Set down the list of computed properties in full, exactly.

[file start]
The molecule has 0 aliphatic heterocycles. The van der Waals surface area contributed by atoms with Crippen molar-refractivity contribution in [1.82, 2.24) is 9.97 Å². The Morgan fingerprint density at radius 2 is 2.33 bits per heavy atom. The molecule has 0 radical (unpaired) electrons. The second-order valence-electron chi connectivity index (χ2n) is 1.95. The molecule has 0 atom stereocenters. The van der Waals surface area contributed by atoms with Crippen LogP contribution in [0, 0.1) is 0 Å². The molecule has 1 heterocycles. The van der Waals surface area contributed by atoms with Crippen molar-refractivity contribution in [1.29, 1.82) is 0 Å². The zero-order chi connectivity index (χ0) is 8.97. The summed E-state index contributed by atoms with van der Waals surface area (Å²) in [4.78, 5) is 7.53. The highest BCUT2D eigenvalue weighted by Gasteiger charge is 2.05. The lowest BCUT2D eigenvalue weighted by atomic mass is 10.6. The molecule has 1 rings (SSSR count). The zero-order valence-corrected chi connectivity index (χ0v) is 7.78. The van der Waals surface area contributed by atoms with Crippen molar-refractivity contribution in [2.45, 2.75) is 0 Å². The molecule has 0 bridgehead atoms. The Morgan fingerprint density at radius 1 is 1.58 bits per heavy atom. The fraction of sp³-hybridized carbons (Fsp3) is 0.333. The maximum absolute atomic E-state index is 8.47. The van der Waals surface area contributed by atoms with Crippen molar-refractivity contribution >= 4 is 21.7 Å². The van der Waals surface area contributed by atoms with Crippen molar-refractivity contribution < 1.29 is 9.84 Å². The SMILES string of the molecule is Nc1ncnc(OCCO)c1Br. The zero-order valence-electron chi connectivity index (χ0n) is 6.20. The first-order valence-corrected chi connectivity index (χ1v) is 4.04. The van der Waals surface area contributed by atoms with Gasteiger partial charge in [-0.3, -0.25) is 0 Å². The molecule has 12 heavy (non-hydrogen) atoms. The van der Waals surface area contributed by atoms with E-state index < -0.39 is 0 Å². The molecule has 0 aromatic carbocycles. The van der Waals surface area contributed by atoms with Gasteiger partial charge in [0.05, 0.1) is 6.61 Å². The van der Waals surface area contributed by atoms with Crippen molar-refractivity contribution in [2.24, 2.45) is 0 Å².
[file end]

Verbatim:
The molecule has 0 aliphatic heterocycles. The van der Waals surface area contributed by atoms with Crippen molar-refractivity contribution in [1.82, 2.24) is 9.97 Å². The Morgan fingerprint density at radius 2 is 2.33 bits per heavy atom. The molecule has 0 radical (unpaired) electrons. The second-order valence-electron chi connectivity index (χ2n) is 1.95. The molecule has 0 atom stereocenters. The van der Waals surface area contributed by atoms with Crippen LogP contribution in [0, 0.1) is 0 Å². The molecule has 1 heterocycles. The van der Waals surface area contributed by atoms with Crippen molar-refractivity contribution in [1.29, 1.82) is 0 Å². The zero-order chi connectivity index (χ0) is 8.97. The summed E-state index contributed by atoms with van der Waals surface area (Å²) in [4.78, 5) is 7.53. The highest BCUT2D eigenvalue weighted by Gasteiger charge is 2.05. The lowest BCUT2D eigenvalue weighted by atomic mass is 10.6. The molecule has 1 rings (SSSR count). The zero-order valence-corrected chi connectivity index (χ0v) is 7.78. The van der Waals surface area contributed by atoms with Crippen molar-refractivity contribution in [2.45, 2.75) is 0 Å². The molecule has 0 bridgehead atoms. The Morgan fingerprint density at radius 1 is 1.58 bits per heavy atom. The fraction of sp³-hybridized carbons (Fsp3) is 0.333. The maximum absolute atomic E-state index is 8.47. The van der Waals surface area contributed by atoms with Crippen molar-refractivity contribution >= 4 is 21.7 Å². The van der Waals surface area contributed by atoms with Crippen molar-refractivity contribution < 1.29 is 9.84 Å². The SMILES string of the molecule is Nc1ncnc(OCCO)c1Br. The zero-order valence-electron chi connectivity index (χ0n) is 6.20. The first-order valence-corrected chi connectivity index (χ1v) is 4.04. The van der Waals surface area contributed by atoms with Gasteiger partial charge in [-0.3, -0.25) is 0 Å². The molecule has 12 heavy (non-hydrogen) atoms. The van der Waals surface area contributed by atoms with E-state index < -0.39 is 0 Å². The molecule has 0 aromatic carbocycles. The van der Waals surface area contributed by atoms with Gasteiger partial charge in [0.05, 0.1) is 6.61 Å². The van der Waals surface area contributed by atoms with Crippen molar-refractivity contribution in [2.24, 2.45) is 0 Å².